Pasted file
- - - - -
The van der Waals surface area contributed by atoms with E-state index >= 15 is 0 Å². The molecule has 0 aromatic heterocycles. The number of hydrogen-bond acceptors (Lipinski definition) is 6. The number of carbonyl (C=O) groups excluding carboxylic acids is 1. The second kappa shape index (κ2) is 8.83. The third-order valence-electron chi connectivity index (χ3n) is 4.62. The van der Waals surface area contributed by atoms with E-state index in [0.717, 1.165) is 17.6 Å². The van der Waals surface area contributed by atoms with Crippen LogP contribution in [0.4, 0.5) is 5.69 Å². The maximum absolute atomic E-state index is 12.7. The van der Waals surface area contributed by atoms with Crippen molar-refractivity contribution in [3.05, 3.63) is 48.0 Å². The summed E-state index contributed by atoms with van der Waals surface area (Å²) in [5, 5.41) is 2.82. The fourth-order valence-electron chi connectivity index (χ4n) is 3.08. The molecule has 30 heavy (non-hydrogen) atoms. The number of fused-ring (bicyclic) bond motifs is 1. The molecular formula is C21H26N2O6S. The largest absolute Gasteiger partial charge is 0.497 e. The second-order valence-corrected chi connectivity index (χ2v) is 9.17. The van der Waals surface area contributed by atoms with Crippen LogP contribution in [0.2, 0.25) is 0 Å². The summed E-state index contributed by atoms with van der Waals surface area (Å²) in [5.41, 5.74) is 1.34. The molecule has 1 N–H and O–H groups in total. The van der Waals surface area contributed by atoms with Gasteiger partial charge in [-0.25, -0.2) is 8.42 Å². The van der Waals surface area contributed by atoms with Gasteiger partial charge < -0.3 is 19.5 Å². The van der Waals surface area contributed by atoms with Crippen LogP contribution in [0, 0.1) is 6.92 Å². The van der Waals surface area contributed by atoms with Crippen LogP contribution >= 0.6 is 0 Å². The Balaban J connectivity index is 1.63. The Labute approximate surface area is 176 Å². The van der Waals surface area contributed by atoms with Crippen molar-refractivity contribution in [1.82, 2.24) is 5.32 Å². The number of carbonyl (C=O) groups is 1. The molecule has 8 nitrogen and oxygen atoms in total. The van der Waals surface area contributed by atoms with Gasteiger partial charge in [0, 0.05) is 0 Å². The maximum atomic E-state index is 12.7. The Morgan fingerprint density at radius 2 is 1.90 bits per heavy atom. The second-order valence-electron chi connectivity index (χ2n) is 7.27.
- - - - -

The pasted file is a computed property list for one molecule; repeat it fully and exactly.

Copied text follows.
The van der Waals surface area contributed by atoms with E-state index >= 15 is 0 Å². The molecule has 0 aromatic heterocycles. The number of hydrogen-bond acceptors (Lipinski definition) is 6. The number of carbonyl (C=O) groups excluding carboxylic acids is 1. The second kappa shape index (κ2) is 8.83. The third-order valence-electron chi connectivity index (χ3n) is 4.62. The van der Waals surface area contributed by atoms with E-state index in [0.717, 1.165) is 17.6 Å². The van der Waals surface area contributed by atoms with Crippen LogP contribution in [0.4, 0.5) is 5.69 Å². The maximum absolute atomic E-state index is 12.7. The van der Waals surface area contributed by atoms with Crippen molar-refractivity contribution in [3.05, 3.63) is 48.0 Å². The summed E-state index contributed by atoms with van der Waals surface area (Å²) in [5, 5.41) is 2.82. The fourth-order valence-electron chi connectivity index (χ4n) is 3.08. The molecule has 30 heavy (non-hydrogen) atoms. The number of fused-ring (bicyclic) bond motifs is 1. The molecular formula is C21H26N2O6S. The largest absolute Gasteiger partial charge is 0.497 e. The second-order valence-corrected chi connectivity index (χ2v) is 9.17. The van der Waals surface area contributed by atoms with Crippen LogP contribution in [0.2, 0.25) is 0 Å². The summed E-state index contributed by atoms with van der Waals surface area (Å²) in [5.41, 5.74) is 1.34. The molecule has 1 N–H and O–H groups in total. The van der Waals surface area contributed by atoms with Gasteiger partial charge in [-0.25, -0.2) is 8.42 Å². The van der Waals surface area contributed by atoms with Gasteiger partial charge < -0.3 is 19.5 Å². The van der Waals surface area contributed by atoms with Crippen LogP contribution in [0, 0.1) is 6.92 Å². The van der Waals surface area contributed by atoms with Crippen LogP contribution >= 0.6 is 0 Å². The Balaban J connectivity index is 1.63. The Labute approximate surface area is 176 Å². The van der Waals surface area contributed by atoms with Crippen molar-refractivity contribution in [1.82, 2.24) is 5.32 Å². The number of carbonyl (C=O) groups is 1. The molecule has 8 nitrogen and oxygen atoms in total. The van der Waals surface area contributed by atoms with Gasteiger partial charge in [0, 0.05) is 0 Å². The maximum atomic E-state index is 12.7. The Morgan fingerprint density at radius 2 is 1.90 bits per heavy atom. The second-order valence-electron chi connectivity index (χ2n) is 7.27.